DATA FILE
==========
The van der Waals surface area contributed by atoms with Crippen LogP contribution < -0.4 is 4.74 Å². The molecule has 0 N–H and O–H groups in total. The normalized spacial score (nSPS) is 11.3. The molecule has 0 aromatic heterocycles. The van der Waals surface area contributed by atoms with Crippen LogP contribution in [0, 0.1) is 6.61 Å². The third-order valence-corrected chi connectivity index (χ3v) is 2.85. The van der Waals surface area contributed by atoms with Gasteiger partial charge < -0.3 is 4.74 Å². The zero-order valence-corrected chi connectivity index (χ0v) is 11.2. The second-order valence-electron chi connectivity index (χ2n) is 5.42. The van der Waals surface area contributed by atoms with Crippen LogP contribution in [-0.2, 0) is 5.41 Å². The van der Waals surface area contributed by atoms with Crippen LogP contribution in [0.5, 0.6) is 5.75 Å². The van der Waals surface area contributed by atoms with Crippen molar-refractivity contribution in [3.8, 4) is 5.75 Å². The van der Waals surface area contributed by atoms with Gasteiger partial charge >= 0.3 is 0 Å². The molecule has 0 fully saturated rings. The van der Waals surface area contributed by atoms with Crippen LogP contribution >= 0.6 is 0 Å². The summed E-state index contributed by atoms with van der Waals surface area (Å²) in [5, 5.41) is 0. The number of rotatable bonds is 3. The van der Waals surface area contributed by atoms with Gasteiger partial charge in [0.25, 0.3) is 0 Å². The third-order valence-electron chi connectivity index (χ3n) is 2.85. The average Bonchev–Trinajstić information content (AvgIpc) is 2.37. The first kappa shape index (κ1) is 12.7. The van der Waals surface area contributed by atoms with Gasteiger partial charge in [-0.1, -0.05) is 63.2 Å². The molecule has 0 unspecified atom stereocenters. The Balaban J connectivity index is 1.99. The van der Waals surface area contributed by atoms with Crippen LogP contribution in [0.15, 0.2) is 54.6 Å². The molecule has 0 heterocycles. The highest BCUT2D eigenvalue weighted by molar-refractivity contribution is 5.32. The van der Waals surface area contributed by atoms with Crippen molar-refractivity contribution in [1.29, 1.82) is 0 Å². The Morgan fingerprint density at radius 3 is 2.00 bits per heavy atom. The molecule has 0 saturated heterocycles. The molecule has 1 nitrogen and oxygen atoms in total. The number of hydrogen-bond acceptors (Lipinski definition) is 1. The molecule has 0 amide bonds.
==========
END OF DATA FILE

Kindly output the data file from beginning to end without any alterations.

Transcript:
The van der Waals surface area contributed by atoms with Crippen LogP contribution < -0.4 is 4.74 Å². The molecule has 0 N–H and O–H groups in total. The normalized spacial score (nSPS) is 11.3. The molecule has 0 aromatic heterocycles. The van der Waals surface area contributed by atoms with Crippen LogP contribution in [0, 0.1) is 6.61 Å². The third-order valence-corrected chi connectivity index (χ3v) is 2.85. The van der Waals surface area contributed by atoms with Gasteiger partial charge < -0.3 is 4.74 Å². The zero-order valence-corrected chi connectivity index (χ0v) is 11.2. The second-order valence-electron chi connectivity index (χ2n) is 5.42. The van der Waals surface area contributed by atoms with Crippen LogP contribution in [-0.2, 0) is 5.41 Å². The van der Waals surface area contributed by atoms with Crippen LogP contribution in [0.5, 0.6) is 5.75 Å². The van der Waals surface area contributed by atoms with Crippen molar-refractivity contribution in [3.8, 4) is 5.75 Å². The van der Waals surface area contributed by atoms with Gasteiger partial charge >= 0.3 is 0 Å². The molecule has 0 fully saturated rings. The van der Waals surface area contributed by atoms with Crippen LogP contribution >= 0.6 is 0 Å². The summed E-state index contributed by atoms with van der Waals surface area (Å²) in [5, 5.41) is 0. The number of rotatable bonds is 3. The van der Waals surface area contributed by atoms with Gasteiger partial charge in [0.25, 0.3) is 0 Å². The third-order valence-electron chi connectivity index (χ3n) is 2.85. The average Bonchev–Trinajstić information content (AvgIpc) is 2.37. The first kappa shape index (κ1) is 12.7. The van der Waals surface area contributed by atoms with Gasteiger partial charge in [-0.1, -0.05) is 63.2 Å². The molecule has 0 unspecified atom stereocenters. The Balaban J connectivity index is 1.99. The van der Waals surface area contributed by atoms with Crippen LogP contribution in [0.15, 0.2) is 54.6 Å². The molecule has 0 heterocycles. The highest BCUT2D eigenvalue weighted by molar-refractivity contribution is 5.32. The van der Waals surface area contributed by atoms with Crippen molar-refractivity contribution in [1.29, 1.82) is 0 Å². The Morgan fingerprint density at radius 3 is 2.00 bits per heavy atom. The molecule has 0 saturated heterocycles. The molecule has 1 nitrogen and oxygen atoms in total. The number of hydrogen-bond acceptors (Lipinski definition) is 1. The molecule has 0 amide bonds.